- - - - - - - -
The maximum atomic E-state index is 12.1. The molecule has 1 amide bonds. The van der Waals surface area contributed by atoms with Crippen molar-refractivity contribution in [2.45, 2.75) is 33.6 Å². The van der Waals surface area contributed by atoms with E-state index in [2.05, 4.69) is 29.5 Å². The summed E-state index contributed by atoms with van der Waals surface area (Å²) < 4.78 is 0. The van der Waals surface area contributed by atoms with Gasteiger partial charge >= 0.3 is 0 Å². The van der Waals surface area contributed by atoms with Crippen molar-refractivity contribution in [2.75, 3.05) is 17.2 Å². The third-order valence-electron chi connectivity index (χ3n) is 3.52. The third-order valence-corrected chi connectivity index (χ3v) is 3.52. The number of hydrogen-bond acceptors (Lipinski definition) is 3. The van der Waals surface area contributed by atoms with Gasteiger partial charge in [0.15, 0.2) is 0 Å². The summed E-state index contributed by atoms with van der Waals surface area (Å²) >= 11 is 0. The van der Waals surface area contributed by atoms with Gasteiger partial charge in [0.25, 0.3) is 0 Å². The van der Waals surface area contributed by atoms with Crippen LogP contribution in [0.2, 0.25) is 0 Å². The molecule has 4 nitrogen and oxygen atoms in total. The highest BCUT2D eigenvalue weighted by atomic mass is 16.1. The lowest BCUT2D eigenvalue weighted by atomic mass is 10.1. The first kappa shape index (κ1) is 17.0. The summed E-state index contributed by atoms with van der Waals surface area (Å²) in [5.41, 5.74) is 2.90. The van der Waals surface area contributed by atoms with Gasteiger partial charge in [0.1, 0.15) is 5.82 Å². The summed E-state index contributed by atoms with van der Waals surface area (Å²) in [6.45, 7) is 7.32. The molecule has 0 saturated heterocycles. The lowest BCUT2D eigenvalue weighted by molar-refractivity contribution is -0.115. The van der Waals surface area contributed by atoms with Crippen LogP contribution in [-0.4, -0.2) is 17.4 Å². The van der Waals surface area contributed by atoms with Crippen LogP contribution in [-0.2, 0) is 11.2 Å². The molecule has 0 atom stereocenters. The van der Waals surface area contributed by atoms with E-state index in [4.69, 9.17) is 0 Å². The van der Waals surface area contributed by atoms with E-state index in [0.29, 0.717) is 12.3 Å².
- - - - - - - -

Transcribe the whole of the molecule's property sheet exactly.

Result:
The maximum atomic E-state index is 12.1. The molecule has 1 amide bonds. The van der Waals surface area contributed by atoms with Crippen molar-refractivity contribution in [2.45, 2.75) is 33.6 Å². The van der Waals surface area contributed by atoms with E-state index in [2.05, 4.69) is 29.5 Å². The summed E-state index contributed by atoms with van der Waals surface area (Å²) < 4.78 is 0. The van der Waals surface area contributed by atoms with Gasteiger partial charge >= 0.3 is 0 Å². The van der Waals surface area contributed by atoms with Crippen molar-refractivity contribution in [2.75, 3.05) is 17.2 Å². The third-order valence-electron chi connectivity index (χ3n) is 3.52. The third-order valence-corrected chi connectivity index (χ3v) is 3.52. The number of hydrogen-bond acceptors (Lipinski definition) is 3. The van der Waals surface area contributed by atoms with Gasteiger partial charge in [0.15, 0.2) is 0 Å². The summed E-state index contributed by atoms with van der Waals surface area (Å²) >= 11 is 0. The van der Waals surface area contributed by atoms with Gasteiger partial charge in [0.25, 0.3) is 0 Å². The van der Waals surface area contributed by atoms with Crippen LogP contribution in [0.2, 0.25) is 0 Å². The molecule has 4 nitrogen and oxygen atoms in total. The highest BCUT2D eigenvalue weighted by atomic mass is 16.1. The lowest BCUT2D eigenvalue weighted by atomic mass is 10.1. The first kappa shape index (κ1) is 17.0. The summed E-state index contributed by atoms with van der Waals surface area (Å²) in [5.41, 5.74) is 2.90. The van der Waals surface area contributed by atoms with Gasteiger partial charge in [0.1, 0.15) is 5.82 Å². The summed E-state index contributed by atoms with van der Waals surface area (Å²) in [6.45, 7) is 7.32. The molecule has 0 saturated heterocycles. The lowest BCUT2D eigenvalue weighted by molar-refractivity contribution is -0.115. The van der Waals surface area contributed by atoms with Crippen LogP contribution in [-0.4, -0.2) is 17.4 Å². The van der Waals surface area contributed by atoms with Crippen LogP contribution in [-0.2, 0) is 11.2 Å². The molecule has 0 atom stereocenters. The van der Waals surface area contributed by atoms with E-state index in [4.69, 9.17) is 0 Å². The van der Waals surface area contributed by atoms with E-state index in [0.29, 0.717) is 12.3 Å².